Posted by Penny on April 20, 2007 at 07:30:38:
To answer both of your questions, an attorney should review the purchase agreement contract to see what was actually written and examine the contingency clauses for you.
Since the property is being sold “as is and where is condition”, this would seem to contradict any expectation of the buyer expecting the seller to spend any money in regards to deferred maintenance to get vacant units rent ready. It also depends on what was actually written in the contract, not verbally agreed to, and whether the seller’s business activities in question are the same property management activities that would be doing reasonable activities to prepare vacant units for rent.
The pro forma figures are sometimes accurate but often represent the property’s potential income, with the actuals being a little lower. Pro forma should be verified against actuals by the buyer during the due diligence process that occurs prior to closing, assuming there is such a clause in this purchase agreement for the buyer. This gives the buyer the opportunity to ask for and receive actual property data, review it, and renegotiate or back out if the actual rent rolls/expenses don’t match. Once the deal is closed, it is most likely that there is no recourse.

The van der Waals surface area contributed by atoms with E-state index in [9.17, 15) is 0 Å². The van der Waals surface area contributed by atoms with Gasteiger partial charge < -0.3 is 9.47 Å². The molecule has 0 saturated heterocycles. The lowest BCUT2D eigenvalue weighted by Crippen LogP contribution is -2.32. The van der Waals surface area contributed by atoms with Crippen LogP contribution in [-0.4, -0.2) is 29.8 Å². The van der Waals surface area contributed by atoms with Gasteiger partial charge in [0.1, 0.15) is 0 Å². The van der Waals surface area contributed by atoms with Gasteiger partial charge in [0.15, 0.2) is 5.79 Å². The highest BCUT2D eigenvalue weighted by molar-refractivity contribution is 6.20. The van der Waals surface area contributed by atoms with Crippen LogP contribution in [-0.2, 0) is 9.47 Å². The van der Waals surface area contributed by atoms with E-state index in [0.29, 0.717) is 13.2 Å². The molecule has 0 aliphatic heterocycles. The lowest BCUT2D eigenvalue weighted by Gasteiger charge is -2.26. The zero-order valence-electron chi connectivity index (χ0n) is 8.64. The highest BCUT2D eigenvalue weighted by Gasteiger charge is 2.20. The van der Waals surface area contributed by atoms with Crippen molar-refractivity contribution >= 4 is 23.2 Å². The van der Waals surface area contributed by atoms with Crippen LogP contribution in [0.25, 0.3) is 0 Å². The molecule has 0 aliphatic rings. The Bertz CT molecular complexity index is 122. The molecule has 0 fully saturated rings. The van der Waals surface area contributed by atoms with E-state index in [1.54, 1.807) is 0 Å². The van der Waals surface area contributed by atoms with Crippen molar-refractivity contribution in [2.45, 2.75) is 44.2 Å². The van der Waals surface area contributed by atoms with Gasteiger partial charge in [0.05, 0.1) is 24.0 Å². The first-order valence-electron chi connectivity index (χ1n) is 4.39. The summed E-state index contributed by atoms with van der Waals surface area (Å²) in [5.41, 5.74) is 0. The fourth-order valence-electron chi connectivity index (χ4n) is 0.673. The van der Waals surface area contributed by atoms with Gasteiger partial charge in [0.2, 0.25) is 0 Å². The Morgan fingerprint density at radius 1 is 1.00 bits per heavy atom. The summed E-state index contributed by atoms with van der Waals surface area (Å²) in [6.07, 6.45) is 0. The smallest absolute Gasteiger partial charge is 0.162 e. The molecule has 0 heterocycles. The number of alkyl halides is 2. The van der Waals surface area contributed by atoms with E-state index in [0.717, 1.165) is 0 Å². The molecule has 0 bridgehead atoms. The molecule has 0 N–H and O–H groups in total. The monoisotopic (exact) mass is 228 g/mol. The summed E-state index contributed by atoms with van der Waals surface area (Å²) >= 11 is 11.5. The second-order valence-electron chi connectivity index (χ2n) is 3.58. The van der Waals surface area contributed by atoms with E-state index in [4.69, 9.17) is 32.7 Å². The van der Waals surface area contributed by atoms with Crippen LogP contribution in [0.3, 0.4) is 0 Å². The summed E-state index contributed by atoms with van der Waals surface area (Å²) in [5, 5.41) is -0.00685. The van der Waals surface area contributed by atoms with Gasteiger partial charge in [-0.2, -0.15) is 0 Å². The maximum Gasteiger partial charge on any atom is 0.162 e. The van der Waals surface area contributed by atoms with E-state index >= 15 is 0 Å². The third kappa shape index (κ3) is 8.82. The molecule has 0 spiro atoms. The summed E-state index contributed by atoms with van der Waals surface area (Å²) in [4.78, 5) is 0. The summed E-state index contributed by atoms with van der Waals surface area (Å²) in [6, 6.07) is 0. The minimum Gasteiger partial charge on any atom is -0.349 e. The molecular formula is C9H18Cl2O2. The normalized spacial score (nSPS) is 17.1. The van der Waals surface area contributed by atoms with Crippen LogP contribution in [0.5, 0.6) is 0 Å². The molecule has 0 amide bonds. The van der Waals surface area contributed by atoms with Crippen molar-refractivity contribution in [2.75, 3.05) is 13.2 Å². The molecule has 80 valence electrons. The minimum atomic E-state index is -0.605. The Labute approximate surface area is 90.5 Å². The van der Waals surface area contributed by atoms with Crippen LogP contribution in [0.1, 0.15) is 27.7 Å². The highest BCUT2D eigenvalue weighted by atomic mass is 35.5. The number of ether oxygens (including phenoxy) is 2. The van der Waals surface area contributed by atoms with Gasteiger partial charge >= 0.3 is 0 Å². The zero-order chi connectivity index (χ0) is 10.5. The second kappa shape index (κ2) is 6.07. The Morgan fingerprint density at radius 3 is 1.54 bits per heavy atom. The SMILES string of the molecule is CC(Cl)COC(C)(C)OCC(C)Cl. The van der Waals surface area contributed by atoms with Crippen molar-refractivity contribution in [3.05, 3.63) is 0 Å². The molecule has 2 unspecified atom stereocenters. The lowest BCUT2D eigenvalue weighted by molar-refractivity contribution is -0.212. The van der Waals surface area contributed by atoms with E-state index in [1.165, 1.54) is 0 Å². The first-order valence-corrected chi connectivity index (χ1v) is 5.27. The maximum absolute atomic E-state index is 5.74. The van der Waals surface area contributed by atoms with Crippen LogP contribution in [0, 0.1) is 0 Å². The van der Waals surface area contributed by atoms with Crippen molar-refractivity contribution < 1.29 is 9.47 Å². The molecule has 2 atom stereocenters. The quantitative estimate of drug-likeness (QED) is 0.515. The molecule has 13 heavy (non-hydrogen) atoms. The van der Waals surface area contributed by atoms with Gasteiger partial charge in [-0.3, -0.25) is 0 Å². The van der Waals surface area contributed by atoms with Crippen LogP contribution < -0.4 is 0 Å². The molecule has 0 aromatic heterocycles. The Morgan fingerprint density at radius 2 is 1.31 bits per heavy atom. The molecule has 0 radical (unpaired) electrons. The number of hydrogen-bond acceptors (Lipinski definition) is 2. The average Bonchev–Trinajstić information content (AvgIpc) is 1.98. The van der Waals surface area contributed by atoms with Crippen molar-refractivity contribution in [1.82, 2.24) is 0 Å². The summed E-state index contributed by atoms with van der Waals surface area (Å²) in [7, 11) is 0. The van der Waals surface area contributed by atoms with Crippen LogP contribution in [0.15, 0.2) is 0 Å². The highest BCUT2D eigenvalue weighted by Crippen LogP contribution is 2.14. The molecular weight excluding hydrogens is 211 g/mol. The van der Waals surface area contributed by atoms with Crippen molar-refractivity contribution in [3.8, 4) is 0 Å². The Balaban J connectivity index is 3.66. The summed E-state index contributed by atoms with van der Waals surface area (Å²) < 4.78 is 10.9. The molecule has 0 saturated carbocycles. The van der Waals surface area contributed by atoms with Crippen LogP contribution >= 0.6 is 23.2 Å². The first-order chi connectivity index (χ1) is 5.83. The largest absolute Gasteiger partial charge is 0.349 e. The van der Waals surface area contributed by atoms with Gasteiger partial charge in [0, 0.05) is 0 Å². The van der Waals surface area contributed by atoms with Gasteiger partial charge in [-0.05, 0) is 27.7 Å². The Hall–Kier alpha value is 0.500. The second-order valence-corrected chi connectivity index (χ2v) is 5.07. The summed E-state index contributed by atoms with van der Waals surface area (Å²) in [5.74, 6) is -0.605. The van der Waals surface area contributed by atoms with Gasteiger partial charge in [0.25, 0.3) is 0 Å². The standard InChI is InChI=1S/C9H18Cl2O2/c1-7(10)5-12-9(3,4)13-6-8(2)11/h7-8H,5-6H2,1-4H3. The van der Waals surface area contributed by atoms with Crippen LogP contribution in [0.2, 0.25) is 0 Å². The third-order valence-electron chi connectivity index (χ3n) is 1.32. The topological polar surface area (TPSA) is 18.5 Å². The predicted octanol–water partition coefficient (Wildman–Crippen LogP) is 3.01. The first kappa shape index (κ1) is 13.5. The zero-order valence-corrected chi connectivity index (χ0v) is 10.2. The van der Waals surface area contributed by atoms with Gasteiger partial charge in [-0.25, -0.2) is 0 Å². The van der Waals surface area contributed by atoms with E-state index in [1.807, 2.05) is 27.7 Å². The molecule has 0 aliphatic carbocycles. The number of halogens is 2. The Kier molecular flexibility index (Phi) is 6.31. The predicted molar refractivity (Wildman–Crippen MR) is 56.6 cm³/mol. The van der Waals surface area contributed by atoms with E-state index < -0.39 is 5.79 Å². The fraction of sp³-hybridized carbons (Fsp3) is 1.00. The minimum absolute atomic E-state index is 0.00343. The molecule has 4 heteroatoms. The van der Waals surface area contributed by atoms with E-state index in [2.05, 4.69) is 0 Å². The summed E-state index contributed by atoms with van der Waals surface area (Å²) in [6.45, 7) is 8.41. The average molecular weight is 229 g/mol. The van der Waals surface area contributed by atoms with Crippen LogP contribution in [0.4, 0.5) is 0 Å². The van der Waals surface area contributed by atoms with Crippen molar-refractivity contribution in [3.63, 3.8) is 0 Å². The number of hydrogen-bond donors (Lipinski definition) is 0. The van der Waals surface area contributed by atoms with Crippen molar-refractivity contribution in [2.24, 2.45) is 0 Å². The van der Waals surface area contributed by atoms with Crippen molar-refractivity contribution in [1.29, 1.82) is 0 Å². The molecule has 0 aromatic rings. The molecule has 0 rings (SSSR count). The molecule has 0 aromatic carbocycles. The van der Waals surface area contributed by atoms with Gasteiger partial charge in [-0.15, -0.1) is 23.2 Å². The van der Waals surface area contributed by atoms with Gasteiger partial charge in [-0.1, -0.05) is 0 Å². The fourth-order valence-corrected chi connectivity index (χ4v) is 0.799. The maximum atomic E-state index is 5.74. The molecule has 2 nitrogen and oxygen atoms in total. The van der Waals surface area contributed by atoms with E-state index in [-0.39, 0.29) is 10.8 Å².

Since it ultimately depends on what was written in the purchase agreement, this is why you should consult an attorney.
Good luck! (PS I’m not an attorney.)